Korean lawmakers are increasingly pushing for the regulation of initial coin offerings (ICOs) with multiple bills currently pending at the National Assembly. This includes a proposed amendment to the Electronic Financial Transactions Act. Meanwhile, the Korean Blockchain Association has also come up with its own set of guidelines for crypto exchanges and ICOs.
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Five Crypto-Related Bills
There are more than five crypto-related bills pending in the National Assembly, Chosun wrote on Friday. In addition, lawmaker Park Yong-jin of the Democratic Party has proposed an amendment to the Electronic Financial Transactions Act, which would regulate cryptocurrencies and initial coin offerings, the publication added.
Representative Ha Tae-kyung said last week that ten lawmakers who worked on this bill are pushing for the government to lift the ban on ICOs. The bill proposes definitions of crypto-related businesses such as trading, brokerage, and management.
Furthermore, ICO issuers must ensure that their tokens adhere to certain standards and obtain approval from the Financial Services Commission (FSC) before launching ICOs, Asia Economy TV explained. Chosun added that with the FSC being part of the process, it will “strengthen the stability and credibility” of the crypto industry.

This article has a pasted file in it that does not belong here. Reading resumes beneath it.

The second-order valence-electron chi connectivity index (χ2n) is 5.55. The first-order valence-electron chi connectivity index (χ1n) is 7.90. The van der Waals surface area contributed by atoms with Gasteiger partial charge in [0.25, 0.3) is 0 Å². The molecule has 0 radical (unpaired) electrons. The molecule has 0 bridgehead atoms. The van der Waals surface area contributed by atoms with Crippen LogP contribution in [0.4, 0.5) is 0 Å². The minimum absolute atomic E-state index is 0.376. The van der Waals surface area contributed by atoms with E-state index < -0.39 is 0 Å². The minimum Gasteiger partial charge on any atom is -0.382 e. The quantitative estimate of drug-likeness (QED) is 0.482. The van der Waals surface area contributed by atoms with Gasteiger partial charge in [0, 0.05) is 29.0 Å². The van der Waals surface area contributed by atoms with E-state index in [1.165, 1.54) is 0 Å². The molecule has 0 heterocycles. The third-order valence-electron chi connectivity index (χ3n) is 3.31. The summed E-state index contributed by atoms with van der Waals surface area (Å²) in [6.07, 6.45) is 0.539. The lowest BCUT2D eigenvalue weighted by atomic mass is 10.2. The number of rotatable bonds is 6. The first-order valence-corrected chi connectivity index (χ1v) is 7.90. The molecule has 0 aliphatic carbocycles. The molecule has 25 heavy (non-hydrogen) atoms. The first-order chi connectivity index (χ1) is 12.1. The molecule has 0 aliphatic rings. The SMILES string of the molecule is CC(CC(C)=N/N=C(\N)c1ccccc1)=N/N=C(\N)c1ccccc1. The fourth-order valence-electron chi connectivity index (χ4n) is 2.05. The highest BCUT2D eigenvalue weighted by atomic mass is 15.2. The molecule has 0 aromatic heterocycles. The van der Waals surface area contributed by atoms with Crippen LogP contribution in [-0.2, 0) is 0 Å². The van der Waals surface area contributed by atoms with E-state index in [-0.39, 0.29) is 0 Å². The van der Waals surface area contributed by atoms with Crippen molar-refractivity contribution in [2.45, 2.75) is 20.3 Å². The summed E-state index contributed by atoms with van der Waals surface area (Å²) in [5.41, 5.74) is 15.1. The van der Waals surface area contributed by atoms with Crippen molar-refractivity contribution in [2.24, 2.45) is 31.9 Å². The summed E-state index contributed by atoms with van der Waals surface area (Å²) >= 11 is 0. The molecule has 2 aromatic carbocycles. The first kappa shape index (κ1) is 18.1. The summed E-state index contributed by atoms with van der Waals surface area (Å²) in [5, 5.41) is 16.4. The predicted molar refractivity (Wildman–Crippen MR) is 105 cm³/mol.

“Min Byung-doo, a Democratic Party member asked [the FSC about] the possibility of a change in the government’s policy on the ICO ban,” the Korea Economic Daily reported. He explained that a number of other countries such as the U.S., Switzerland, and Singapore have embraced ICOs.
The Korean Blockchain Association unveiled its self-regulatory guidelines for crypto exchanges and ICOs at a blockchain event in Seoul on Tuesday, Asia Economy Daily reported. The association has been trying to enforce self-regulation on its members that are crypto exchanges.
The association’s chairman, Chin Dae-je, detailed that an ICO will be permitted after the group has examined the feasibility of the project by reviewing its whitepaper, the publication conveyed. The whitepaper must include information such as project name, services, investors, technology sources, schedules, and investment risks. In addition, the token issuer must collect “only transparent funds” from identified investors.
Also in the guidelines is an exchange registration system, a capital requirement of more than 2 billion won (~$1.77 million), listing criteria, fee disclosure requirements, a complaint management system, and anti-money laundering (AML) requirements.
Images courtesy of Shutterstock and the FSC.
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